Sabrina says us kids, we’re suffragettes, fighting for rights in a culture that too often invokes in us the distrust of intuition. “It quickly comes under question, if a child is thoughtful. They realize everything they’re hearing is not right. ‘Don’t put the cat under water; it will drown.’ ‘Don’t masturbate; you’ll get hair on your palms.’ The cat’s dead, no hair. It’s not all true: some of it’s valid, some of it not, and the child is tasked to figure it out.”

Today, Sabrina is 74 years old, and still working to empower her community. When Hilary Clinton was Secretary of State, Sabrina worked with her to make it possible for trans people to change the male (M) or female (F) sex markers on their United States Passport, and for many years she fought for gay marriage. She believes the rights of individuals as citizens take precedence over what kind of individual they happen to be.

In late 2013 Sabrina was on set when Bruce Weber shot the luxury store Barney’s groundbreaking ad campaign that featured transgender men and women. The campaign is evidence of progress that Sabrina describes as, “Mammoth. Trans subject matter is present in the public square. This topic was once, at best, toilet conversation; it was trash talk, you just didn’t talk about it.”

Sabrina has experienced the mainstream media’s fear of LGBT issues firsthand.  The Nationals was a huge enterprise, running 46 shows a year with 100 people on payroll. In 1968 Sabrina convinced Andy Warhol to fund a documentary about one of her NYC drag pageants called The Queen. It went on to become an international success at Cannes. Afterwards, she worked behind the scenes in Hollywood as an expert on homosexuality, consulting for films like Dog Day Afternoon, Midnight Cowboy, and most notably on the 1969 set of Butch Cassidy and the Sundance Kid.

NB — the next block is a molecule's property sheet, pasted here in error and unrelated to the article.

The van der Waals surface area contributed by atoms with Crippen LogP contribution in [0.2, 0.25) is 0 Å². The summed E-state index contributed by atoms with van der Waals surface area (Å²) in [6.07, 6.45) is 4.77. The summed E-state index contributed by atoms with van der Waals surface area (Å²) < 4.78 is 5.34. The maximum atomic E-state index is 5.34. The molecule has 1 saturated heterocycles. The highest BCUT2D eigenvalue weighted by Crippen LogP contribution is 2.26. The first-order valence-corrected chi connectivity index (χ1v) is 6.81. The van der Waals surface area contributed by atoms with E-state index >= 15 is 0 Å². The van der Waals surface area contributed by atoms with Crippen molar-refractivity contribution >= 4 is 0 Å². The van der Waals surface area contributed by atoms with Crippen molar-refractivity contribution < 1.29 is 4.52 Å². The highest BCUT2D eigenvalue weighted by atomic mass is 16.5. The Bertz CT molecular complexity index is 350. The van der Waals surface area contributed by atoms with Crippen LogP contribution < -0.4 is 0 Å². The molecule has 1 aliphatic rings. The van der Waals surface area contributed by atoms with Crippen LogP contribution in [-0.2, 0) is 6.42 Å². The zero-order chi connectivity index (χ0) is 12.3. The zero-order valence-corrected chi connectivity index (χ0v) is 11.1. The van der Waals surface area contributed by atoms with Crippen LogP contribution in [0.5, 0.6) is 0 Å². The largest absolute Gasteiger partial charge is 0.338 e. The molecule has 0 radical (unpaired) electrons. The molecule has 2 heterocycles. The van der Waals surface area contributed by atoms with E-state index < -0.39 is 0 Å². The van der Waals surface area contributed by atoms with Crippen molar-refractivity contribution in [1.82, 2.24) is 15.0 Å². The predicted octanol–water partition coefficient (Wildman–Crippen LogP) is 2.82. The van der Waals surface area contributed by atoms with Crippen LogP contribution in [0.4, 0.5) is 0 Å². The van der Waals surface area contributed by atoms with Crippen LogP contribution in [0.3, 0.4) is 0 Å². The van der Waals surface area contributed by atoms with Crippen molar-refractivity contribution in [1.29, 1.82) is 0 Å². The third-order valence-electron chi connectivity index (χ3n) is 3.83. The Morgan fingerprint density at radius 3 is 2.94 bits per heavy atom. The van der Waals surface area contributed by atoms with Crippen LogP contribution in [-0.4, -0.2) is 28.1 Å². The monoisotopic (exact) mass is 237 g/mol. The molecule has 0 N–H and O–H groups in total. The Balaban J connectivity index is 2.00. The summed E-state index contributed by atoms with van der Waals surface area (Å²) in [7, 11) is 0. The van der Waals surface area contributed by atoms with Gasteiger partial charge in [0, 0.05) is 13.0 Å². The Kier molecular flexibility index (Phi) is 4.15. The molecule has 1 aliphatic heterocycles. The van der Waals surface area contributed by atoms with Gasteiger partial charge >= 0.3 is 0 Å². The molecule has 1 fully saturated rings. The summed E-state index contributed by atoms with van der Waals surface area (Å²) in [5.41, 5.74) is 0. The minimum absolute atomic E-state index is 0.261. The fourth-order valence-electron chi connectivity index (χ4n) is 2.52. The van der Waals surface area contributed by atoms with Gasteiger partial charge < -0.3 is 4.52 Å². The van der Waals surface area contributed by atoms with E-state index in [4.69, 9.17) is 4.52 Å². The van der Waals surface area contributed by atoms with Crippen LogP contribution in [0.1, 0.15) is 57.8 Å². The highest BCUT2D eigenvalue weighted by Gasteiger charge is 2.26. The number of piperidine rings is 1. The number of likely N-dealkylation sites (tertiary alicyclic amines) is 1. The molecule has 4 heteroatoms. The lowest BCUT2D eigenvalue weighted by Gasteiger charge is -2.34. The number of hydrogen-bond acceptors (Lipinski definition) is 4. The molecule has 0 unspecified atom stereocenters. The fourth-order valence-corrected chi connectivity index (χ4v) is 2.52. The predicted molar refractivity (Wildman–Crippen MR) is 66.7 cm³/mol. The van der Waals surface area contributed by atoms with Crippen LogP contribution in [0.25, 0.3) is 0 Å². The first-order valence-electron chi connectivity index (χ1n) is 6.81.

“My first reaction was, ‘Faggy?’ I’ll faggy you, you bastard!” – Flawless Sabrina

The film doesn’t feature gay characters; she was hired to ensure that co-stars Paul Newman and Robert Redford didn’t appear gay. The studio was concerned the two male stars would come off as homosexual because their characters weren’t vying for a woman’s heart.

“I don’t know how the hell they came up with that.” Sabrina says, rolling her eyes. “There’s a scene in that film where Paul Newman rides a bicycle and I remember being asked by the director’s assistant, ‘Did he look faggy?’ My first reaction was, ‘Faggy?’ I’ll faggy you, you bastard! What did they assume, that every homosexual on the planet called me three times a day to give me their every waking thought?”

In Sabrina’s bathroom, my eyes catch a familiar name written across her shower curtain. In the center of the white plastic sheet “Z A C K A R Y” is scrawled in big black letters. The name belongs to the transgender woman and artist Zackary Drucker. Close friends for over a decade, 31-year-old Drucker and 74-year-old Sabrina represent a transgenerational kinship that is unfamiliar in American society, where trans elders are rarely represented as role models.

I called Ms. Drucker, who says she first met Sabrina in 2001, at the annual NYC drag festival Wigstock. “I took a photo of her and pinned it on my bedroom wall. I was 18 years old and had just moved to the city,” Zackary remembers. Shortly after, Drucker attended an art opening in Sabrina’s apartment, and the two quickly formed a familial bond.

Drucker’s film and photo collaborations with artist Rhys Ernst were featured in the 2014 Whitney Biennial, and Sabrina, whose legendary apartment is featured in their film, She Gone Rogue, lives right down the street from the museum. In conjunction with the Biennial, Sabrina began offering tarot card readings out of her home, and she’s enjoyed the experience so much that the service has been extended indefinitely.

Mother Sabrina’s history is invaluable information at a time when queer people – historically criminalized and pathologized over the decades – are attaining long fought-for recognition in law and healthcare reform. The cultural climate is shifting in the United States, but societal bias against gender variance still means queer kids are taught to doubt and fear their nature.

“Life is a learning situation, that’s how we walk.” Sabrina says with a grin, “I think my grandmother was right, in that you can walk down Madison Avenue with a cow on your head if you do it with confidence. Accentuate the positive, illuminate the negative, and don’t mess with mystery in between. You’re the boss applesauce, believe in yourself without question.”